Monday, July 03, 2017

Climate change: What adaptation means

Under National, the government has effectively given up on serious emissions reduction, and instead started talking about "adaptation". What does that mean in practice? Moving towns away from the sea:

A Buller District councillor has suggested Westport might have to be moved further inland as climate change takes hold.
Westport sign


Councillor Phil Rutherford said it was impossible to ignore that the Tasman Sea was getting closer to Westport's coastal fringes.

At a council meeting last week, when the talk turned to planning for some big-ticket items, Mr Rutherford suggested it might be pointless without some radical thinking such as moving the town further inland.

"My comment was, 'why would we build something for 100 years to service a town that may not be there in 100 years'."

And he's right. Councils (or anyone) making long-term decisions should be planning ahead and factoring in where the coastline is expected to be in a hundred years. There's little point building infrastructure with a hundred year lifespan when it will be under water in half that time. Likewise, allowing beachfront developments is simply an invitation for their residents to be flooded out.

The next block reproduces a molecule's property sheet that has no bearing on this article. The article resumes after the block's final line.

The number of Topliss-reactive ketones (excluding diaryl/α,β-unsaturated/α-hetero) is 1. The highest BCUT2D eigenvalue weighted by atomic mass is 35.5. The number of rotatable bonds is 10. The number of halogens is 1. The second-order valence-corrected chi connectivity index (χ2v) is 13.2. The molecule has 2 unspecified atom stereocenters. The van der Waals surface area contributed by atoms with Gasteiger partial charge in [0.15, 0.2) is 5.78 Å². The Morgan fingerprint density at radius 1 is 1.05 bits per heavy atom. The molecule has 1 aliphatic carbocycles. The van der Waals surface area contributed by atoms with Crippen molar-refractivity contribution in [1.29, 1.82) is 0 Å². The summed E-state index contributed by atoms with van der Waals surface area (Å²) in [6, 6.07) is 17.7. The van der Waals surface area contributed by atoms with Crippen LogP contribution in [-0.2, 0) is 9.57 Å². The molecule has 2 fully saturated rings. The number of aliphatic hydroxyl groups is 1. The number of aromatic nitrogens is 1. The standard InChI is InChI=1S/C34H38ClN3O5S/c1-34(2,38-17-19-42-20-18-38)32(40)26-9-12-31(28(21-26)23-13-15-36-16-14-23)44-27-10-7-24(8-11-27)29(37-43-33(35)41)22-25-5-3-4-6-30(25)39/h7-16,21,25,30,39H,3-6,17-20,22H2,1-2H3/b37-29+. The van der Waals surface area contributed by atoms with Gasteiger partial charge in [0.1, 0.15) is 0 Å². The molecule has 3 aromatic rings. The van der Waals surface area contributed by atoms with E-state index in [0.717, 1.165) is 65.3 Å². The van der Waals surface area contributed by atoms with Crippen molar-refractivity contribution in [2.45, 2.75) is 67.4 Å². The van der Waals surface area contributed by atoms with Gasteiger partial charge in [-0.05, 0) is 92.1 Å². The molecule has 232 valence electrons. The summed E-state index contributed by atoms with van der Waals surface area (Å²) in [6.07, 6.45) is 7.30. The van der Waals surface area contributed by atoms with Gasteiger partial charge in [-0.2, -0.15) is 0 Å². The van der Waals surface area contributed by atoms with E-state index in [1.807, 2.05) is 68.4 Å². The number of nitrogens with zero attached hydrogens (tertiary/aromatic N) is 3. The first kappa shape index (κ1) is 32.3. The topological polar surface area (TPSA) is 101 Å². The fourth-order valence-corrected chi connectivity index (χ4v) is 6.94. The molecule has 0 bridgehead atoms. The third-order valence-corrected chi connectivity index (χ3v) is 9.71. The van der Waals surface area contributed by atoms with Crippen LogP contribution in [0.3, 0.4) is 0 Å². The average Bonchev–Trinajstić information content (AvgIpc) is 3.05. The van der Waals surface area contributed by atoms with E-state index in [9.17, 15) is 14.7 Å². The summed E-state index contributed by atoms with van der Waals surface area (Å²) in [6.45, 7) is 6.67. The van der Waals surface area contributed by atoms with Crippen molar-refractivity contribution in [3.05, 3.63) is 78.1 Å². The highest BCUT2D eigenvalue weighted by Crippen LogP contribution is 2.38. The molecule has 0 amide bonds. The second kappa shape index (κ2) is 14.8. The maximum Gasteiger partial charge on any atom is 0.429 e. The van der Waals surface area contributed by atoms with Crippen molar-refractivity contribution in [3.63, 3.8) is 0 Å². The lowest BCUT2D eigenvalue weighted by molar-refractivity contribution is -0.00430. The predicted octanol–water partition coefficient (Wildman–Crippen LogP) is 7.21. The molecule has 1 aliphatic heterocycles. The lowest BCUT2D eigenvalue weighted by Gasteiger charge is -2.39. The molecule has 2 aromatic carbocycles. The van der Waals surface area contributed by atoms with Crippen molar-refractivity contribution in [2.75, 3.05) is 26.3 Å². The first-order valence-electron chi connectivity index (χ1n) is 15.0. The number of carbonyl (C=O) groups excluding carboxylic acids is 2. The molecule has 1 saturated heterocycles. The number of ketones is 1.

But while planning ahead minimises some costs, it still leaves others. Those people living in areas of Westport (or other towns) which will have to be abandoned? Their homes are worthless. Which is going to make it difficult for them to move. And they'll naturally look to the government for compensation, as we do for other disasters.

Adaptation is going to be very expensive - almost certainly much more expensive than emissions reduction would have been. But that expense will primarily be faced by ordinary kiwis, whereas the expense of emissions reduction would have been faced by farmers and large businesses. And sadly, we know whose side the government is on...